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Downing Street officials hope the hi-tech system will crack down on the 1.4million motorists who drive without insurance
Cameras at petrol stations will automatically stop uninsured or untaxed vehicles from being filled with fuel, under new government plans.
Downing Street officials hope the hi-tech system will crack down on the 1.4million motorists who drive without insurance.
Automatic number plate recognition (ANPR) cameras are already fitted in thousands of petrol station forecourts.
Drivers can only fill their cars with fuel once the camera has captured and logged the vehicle’s number plate.
Currently the system is designed to deter motorists from driving off without paying for petrol.
But under the new plans, the cameras will automatically cross-refererence with the DVLA’s huge database.
When a car is flagged as being uninsured or untaxed, the system will prevent the fuel pump being used on that vehicle.
The proposals will have a huge impact - forcing drivers to insure and tax their car if they want to drive.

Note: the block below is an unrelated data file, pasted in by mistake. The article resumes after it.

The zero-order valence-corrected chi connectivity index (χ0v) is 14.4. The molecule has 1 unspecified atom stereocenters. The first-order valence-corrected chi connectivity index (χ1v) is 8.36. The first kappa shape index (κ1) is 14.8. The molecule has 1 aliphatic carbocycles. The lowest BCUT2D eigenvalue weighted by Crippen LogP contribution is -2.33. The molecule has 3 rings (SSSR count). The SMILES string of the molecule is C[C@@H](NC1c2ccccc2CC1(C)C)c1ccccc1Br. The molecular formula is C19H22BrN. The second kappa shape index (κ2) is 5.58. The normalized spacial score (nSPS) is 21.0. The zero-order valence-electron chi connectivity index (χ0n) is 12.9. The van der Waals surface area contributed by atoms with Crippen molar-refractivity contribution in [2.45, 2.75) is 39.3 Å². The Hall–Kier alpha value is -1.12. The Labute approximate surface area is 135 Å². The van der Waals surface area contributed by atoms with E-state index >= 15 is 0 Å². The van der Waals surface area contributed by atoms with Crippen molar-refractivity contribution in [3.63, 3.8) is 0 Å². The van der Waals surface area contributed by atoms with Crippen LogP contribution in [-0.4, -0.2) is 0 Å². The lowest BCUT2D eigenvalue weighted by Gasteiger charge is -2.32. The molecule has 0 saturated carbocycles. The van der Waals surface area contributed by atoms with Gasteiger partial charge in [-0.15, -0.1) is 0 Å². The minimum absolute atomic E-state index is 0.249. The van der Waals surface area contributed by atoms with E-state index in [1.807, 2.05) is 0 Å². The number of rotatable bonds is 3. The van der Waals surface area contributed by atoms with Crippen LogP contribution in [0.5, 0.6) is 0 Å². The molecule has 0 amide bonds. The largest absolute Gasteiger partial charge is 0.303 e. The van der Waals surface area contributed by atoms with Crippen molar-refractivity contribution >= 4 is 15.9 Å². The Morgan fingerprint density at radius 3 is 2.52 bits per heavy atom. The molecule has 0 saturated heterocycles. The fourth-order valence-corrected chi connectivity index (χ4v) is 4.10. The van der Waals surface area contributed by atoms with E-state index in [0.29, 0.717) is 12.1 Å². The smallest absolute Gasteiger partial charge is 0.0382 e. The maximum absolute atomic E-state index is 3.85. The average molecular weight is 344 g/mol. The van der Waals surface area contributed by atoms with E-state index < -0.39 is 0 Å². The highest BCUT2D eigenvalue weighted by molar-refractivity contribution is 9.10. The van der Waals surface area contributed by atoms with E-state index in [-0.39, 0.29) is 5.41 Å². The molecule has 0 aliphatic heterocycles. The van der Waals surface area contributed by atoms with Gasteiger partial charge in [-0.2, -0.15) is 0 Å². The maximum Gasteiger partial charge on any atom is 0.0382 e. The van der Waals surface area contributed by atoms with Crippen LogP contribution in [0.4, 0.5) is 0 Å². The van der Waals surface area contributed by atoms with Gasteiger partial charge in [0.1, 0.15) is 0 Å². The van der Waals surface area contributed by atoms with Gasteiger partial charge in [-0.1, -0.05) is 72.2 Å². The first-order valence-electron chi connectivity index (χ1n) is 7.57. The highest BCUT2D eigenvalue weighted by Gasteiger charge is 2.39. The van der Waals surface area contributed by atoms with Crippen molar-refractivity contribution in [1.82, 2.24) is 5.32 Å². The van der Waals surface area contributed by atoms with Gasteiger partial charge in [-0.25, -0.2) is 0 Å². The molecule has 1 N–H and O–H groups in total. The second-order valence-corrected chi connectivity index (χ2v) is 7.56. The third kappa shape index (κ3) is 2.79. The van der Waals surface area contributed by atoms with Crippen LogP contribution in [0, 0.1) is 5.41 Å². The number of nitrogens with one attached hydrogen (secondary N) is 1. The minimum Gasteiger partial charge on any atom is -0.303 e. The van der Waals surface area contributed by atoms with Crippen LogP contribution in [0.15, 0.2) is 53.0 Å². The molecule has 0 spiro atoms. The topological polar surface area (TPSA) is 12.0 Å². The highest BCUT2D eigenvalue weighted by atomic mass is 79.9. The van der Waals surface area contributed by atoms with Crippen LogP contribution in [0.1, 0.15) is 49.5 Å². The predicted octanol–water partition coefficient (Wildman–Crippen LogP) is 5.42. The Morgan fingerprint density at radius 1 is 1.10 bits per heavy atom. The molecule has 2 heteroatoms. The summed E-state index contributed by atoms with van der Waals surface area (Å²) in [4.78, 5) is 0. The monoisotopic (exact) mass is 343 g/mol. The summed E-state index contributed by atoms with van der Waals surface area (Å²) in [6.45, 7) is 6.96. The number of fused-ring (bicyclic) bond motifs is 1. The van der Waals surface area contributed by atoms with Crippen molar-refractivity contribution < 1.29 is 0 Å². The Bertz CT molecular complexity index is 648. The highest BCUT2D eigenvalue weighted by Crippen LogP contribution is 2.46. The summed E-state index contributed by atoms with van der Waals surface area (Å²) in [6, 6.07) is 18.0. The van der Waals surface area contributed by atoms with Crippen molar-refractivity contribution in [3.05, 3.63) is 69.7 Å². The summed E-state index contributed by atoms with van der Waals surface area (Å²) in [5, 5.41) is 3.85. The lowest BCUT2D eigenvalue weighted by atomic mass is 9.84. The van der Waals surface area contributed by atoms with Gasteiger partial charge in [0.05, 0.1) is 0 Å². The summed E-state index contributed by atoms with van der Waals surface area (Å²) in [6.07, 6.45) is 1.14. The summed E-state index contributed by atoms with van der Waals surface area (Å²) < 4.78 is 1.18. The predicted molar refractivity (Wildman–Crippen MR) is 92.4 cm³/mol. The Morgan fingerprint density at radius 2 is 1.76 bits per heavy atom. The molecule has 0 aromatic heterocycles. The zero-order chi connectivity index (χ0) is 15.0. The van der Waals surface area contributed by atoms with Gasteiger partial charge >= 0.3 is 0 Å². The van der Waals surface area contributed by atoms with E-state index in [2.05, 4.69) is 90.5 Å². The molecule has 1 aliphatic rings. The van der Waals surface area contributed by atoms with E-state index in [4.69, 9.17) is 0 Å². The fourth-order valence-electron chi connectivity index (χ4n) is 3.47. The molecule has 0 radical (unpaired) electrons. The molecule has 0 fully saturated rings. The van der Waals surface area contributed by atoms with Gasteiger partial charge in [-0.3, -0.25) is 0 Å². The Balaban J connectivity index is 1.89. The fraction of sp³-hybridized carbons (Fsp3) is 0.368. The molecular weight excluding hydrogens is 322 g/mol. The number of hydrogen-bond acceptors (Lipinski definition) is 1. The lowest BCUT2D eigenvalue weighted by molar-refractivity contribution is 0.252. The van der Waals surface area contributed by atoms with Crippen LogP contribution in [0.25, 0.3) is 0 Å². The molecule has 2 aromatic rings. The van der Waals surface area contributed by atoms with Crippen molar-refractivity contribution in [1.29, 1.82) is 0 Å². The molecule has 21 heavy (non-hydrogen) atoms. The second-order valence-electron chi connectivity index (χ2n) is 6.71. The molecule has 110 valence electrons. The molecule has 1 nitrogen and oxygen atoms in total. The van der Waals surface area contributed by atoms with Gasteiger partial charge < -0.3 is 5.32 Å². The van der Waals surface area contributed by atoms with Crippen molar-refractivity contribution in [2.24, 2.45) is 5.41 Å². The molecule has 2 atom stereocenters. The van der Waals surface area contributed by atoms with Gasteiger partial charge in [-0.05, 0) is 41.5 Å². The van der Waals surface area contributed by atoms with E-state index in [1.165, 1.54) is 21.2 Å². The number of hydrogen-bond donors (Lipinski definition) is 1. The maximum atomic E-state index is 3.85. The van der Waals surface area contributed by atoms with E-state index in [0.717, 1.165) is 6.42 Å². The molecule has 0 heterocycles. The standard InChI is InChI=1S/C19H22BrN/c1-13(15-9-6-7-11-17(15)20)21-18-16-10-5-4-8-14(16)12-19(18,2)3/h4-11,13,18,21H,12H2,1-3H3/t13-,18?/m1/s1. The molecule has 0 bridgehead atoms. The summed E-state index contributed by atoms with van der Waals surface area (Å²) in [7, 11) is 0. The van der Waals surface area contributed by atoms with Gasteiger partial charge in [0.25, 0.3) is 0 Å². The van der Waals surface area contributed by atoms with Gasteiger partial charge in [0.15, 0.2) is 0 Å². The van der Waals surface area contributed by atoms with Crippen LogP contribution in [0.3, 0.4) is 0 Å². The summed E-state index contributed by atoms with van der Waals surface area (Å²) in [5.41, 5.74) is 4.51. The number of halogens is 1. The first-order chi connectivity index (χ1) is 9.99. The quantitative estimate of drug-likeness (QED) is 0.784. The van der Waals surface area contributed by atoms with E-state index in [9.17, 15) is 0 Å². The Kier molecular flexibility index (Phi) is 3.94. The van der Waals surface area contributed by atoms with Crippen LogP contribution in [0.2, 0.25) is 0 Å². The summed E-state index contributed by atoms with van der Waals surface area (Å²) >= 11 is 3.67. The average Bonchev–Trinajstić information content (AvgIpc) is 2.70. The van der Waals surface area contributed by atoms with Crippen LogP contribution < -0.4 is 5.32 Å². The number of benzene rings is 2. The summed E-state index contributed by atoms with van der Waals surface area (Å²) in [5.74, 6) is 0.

One in 25 drivers in the UK do not have insurance - one of the worst records in western Europe.
According to recent figures, around 160 people are killed and 23,000 injured by uninsured and untraced drivers every year.
Downing Street officials are due to meet representatives from the major fuel companies in the next few weeks to discuss the idea.
But some petrol retailers said the proposals were a “step too far” - claiming they put cashiers at risk.
Brian Madderson, from RMI Petrol, which represents independent petrol stations, said: “Staff are already getting stick from motorists for high fuel prices.
“This proposal will increase the potential for conflict. Our cashiers are not law enforcers.”